In fact, as has been reported, the invasion took many members of Russia’s political establishment by surprise. Kremlin officials claimed to be in shock when Russia’s army assaulted Ukraine. Given the variety of alternative scenarios that could unfold, placing the blame for the war on the United States, on NATO or even on Ukraine for its supposed active pursuit of NATO membership is not only morally wrong (wars are started by those who pull the trigger, not those who join a defensive military alliance) but also intellectually dishonest.
While one would expect such a controversial thesis to be supported by strong empirical evidence, the evidence presented largely boils down to an uncritical reading of selected official statements made by the Russian leadership. When asked why one should believe what Russia’s leaders say, Mearsheimer responded, “Because Putin rarely lies to foreign audiences.”
To back up his claim, he referred to a book he had authored on lying in international politics, finding that political leaders lie to other countries much less often than we think. He failed to mention that the book is not based on systematic research and that such lying is rare particularly for democracies – Russia is not a democracy. During his talk, Mearsheimer simply ignored Russia’s numerous lies on the public record, including Putin’s original denial of any involvement in Crimea in 2014, which was followed by his open boasting about the annexation a few months later. The U.S. State Department even went so far as to officially publish two 10-item lists of documented Russian falsehoods on Ukraine in 2014.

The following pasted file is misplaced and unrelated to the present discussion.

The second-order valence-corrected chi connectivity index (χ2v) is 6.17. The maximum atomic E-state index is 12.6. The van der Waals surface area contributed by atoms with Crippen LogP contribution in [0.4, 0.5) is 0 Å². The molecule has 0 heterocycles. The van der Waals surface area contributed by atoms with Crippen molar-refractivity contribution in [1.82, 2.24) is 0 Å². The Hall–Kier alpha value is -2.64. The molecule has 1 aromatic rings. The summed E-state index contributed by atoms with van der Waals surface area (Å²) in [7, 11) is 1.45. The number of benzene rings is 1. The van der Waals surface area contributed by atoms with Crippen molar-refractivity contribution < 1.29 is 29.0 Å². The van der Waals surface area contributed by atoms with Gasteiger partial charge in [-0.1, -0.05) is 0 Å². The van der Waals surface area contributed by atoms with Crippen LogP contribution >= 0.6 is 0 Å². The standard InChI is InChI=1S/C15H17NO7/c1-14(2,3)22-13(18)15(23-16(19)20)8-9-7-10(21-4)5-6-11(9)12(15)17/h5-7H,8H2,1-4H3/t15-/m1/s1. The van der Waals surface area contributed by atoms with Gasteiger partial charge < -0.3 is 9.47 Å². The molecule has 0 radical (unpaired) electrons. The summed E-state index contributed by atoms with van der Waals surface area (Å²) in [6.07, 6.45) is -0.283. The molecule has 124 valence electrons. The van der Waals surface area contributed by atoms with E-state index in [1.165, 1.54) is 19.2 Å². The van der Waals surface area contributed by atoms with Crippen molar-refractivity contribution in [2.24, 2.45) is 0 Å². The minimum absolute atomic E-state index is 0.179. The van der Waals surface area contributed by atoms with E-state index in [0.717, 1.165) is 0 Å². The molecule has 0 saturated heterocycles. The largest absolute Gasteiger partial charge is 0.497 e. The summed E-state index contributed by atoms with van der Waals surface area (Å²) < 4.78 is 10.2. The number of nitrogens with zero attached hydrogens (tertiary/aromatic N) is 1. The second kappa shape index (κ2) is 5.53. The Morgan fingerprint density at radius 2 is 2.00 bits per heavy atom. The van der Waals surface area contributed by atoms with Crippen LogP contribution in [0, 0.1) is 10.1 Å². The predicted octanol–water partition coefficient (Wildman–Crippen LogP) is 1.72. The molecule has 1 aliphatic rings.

Mearsheimer is willing to take at face value selected statements by Putin on the existential threat Russia faces, but not assertions that Russia could have imperial ambitions and that the invasion’s objective could be territorial. This, he asserted, required proof that Putin “thought it was a desirable goal, … a feasible goal, … (and) that he intended to pursue that goal.”
It is hard to imagine what kind of evidence Mearsheimer would like to see, as Putin was quite clear in his repeated preinvasion statements, denying the legitimacy and even the very existence of an independent Ukrainian state. On the eve of the invasion, Putin explicitly argued that Ukraine never had “real statehood,” and said it was an integral part of Russia’s “own history, culture, spiritual space.” After the invasion, he went on to compare himself to the 18th-century Czar Peter the Great and to declare that Russia was simply reclaiming its territory.
In response to criticism, Mearsheimer admitted that Putin’s objectives escalated during the invasion into imperial ambitions, but he insisted that Russia originally did not want to annex territory. This was proven by the fact that “there were only 190,000 soldiers in Russia’s invading army, which is far too small a force to vanquish and occupy Ukraine.” Yet again, this argument does not hold much water when we remember that Russia clearly targeted Kyiv from the first day of the invasion and that it suffered terrible military losses.